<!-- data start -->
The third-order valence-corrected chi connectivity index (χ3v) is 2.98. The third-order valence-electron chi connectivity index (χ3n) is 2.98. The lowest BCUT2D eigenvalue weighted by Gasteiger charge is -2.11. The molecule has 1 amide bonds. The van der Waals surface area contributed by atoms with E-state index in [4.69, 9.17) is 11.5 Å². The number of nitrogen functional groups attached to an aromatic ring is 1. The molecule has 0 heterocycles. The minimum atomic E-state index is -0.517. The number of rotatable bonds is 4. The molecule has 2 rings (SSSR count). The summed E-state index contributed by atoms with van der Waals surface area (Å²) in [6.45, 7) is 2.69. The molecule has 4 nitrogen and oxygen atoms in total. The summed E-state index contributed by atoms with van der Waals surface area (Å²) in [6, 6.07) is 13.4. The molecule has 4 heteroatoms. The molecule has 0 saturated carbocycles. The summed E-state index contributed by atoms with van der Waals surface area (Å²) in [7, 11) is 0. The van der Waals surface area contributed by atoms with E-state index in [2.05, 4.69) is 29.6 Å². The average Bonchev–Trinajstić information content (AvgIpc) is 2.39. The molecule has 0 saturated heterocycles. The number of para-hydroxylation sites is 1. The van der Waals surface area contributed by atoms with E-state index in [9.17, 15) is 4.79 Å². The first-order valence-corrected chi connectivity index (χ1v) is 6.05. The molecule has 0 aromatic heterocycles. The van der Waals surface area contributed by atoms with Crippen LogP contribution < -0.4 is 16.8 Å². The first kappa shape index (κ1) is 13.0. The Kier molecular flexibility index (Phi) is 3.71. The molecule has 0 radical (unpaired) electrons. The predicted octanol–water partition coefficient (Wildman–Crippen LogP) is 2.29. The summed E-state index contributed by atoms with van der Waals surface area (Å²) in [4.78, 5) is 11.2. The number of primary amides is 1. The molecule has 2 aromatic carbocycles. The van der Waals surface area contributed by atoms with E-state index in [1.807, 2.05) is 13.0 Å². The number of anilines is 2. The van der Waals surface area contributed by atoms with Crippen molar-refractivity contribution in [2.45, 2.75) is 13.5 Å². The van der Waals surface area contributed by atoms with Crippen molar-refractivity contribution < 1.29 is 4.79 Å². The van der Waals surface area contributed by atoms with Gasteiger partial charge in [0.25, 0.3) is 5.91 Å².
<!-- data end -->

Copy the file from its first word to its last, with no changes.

The third-order valence-corrected chi connectivity index (χ3v) is 2.98. The third-order valence-electron chi connectivity index (χ3n) is 2.98. The lowest BCUT2D eigenvalue weighted by Gasteiger charge is -2.11. The molecule has 1 amide bonds. The van der Waals surface area contributed by atoms with E-state index in [4.69, 9.17) is 11.5 Å². The number of nitrogen functional groups attached to an aromatic ring is 1. The molecule has 0 heterocycles. The minimum atomic E-state index is -0.517. The number of rotatable bonds is 4. The molecule has 2 rings (SSSR count). The summed E-state index contributed by atoms with van der Waals surface area (Å²) in [6.45, 7) is 2.69. The molecule has 4 nitrogen and oxygen atoms in total. The summed E-state index contributed by atoms with van der Waals surface area (Å²) in [6, 6.07) is 13.4. The molecule has 4 heteroatoms. The molecule has 0 saturated carbocycles. The summed E-state index contributed by atoms with van der Waals surface area (Å²) in [7, 11) is 0. The van der Waals surface area contributed by atoms with E-state index in [2.05, 4.69) is 29.6 Å². The average Bonchev–Trinajstić information content (AvgIpc) is 2.39. The molecule has 0 saturated heterocycles. The number of para-hydroxylation sites is 1. The van der Waals surface area contributed by atoms with E-state index in [9.17, 15) is 4.79 Å². The first-order valence-corrected chi connectivity index (χ1v) is 6.05. The molecule has 0 aromatic heterocycles. The van der Waals surface area contributed by atoms with Crippen LogP contribution < -0.4 is 16.8 Å². The first kappa shape index (κ1) is 13.0. The Kier molecular flexibility index (Phi) is 3.71. The molecule has 0 radical (unpaired) electrons. The predicted octanol–water partition coefficient (Wildman–Crippen LogP) is 2.29. The summed E-state index contributed by atoms with van der Waals surface area (Å²) in [4.78, 5) is 11.2. The number of primary amides is 1. The molecule has 2 aromatic carbocycles. The van der Waals surface area contributed by atoms with E-state index in [1.807, 2.05) is 13.0 Å². The number of anilines is 2. The van der Waals surface area contributed by atoms with Crippen molar-refractivity contribution in [2.45, 2.75) is 13.5 Å². The van der Waals surface area contributed by atoms with Crippen molar-refractivity contribution < 1.29 is 4.79 Å². The van der Waals surface area contributed by atoms with Gasteiger partial charge in [0.25, 0.3) is 5.91 Å².